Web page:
That puts the sieve in the realm of Euclidean geometry, and it is very tempting to play with this construction a little bit. Here are some half-baked ideas, feel free to mention better ones…
One could try to map the primes so obtained by various transformations associated naturally to a parabola :
- trying inversions (in particular through the vertex, and through the focus) for various values of the inversion radius would result in the primes being compactified to various line segments, so not something terribly insightful nor of artistic merit
- the same would occur if looking at the inverse of the projection from a circle
- in a different direction, one could of course move the parabola around within conic sections, resulting in lots of elliptic (compact) and hyperbolic (non-compact) images of the set of primes [this has very probably been considered before, any reference and keyword would be welcome!]
Another line of thought would be to set up some sort of billiard dynamics (or indeed wave dynamics) inside the parabola, e.g. sending light rays of pulses from each prime and looking at the resulting interference patterns over time, that might lead to some artistically pleasing visual patterns (an idea that might be explored at a later date)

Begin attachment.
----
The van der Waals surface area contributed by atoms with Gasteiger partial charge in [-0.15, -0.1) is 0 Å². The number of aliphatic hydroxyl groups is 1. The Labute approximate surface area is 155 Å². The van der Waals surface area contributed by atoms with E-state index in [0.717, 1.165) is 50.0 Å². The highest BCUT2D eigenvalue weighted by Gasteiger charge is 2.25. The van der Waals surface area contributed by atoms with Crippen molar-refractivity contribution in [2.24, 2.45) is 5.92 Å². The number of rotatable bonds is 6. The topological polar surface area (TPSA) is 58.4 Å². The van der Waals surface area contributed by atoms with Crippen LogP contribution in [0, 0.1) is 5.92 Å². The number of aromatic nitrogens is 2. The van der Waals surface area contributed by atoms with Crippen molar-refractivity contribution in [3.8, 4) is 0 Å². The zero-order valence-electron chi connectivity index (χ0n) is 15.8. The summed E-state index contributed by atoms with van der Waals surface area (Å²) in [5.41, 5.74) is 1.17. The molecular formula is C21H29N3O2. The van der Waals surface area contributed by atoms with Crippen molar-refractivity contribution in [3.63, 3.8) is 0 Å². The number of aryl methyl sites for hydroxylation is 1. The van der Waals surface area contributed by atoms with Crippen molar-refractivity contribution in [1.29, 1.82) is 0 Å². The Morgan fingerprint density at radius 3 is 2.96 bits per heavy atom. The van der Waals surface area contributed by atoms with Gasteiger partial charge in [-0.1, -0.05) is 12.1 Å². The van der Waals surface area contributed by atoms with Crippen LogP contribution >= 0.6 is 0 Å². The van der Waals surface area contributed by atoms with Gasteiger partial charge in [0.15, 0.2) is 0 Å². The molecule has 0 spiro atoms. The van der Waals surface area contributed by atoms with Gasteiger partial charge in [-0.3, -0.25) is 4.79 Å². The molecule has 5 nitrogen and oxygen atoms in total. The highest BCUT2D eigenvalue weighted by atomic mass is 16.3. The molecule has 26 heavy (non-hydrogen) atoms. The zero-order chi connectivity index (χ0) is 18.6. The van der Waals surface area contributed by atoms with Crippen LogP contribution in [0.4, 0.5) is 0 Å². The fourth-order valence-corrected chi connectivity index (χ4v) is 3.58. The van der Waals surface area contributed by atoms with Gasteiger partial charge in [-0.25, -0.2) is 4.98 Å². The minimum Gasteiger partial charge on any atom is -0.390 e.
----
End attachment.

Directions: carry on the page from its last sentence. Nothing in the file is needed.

A final thing that comes to mind is to try and construct constants that encapsulate some special features from the complete construction. One possibility I’ve looked at is to add the areas of the quadrilaterals that surround each prime, but if I got this right the sum is , which unfortunately diverges…
September 2, 2015
A very anecdotal list of math-related newslets :
- Mochizuki has posted yesterday a short linguistic document concerning the morphological aspects of the terms “anabelioid” and “Frobenioid”
- A conference in the memory of Nash is due to take place in Princeton at the end of october
- a paper with the eye-catching title Defining in by has been accepted in revised form by Annals of Mathematics (apparently the process took 5 years!)
- in Sydney the dream job of Mathematician Game Designer is currently being advertised
- as for well-known mathematicians from the hexagon, a recent event in Vietnam has featured Ngô Bảo Châu and Cédric Villani (who has cut his hair and grown a beard), while Sophie Morel is taking part in the #Add1Challenge by learning Turkish in 90 days, and today is of course René Thom day
Swans in Metz (summer 2015, Public Domain).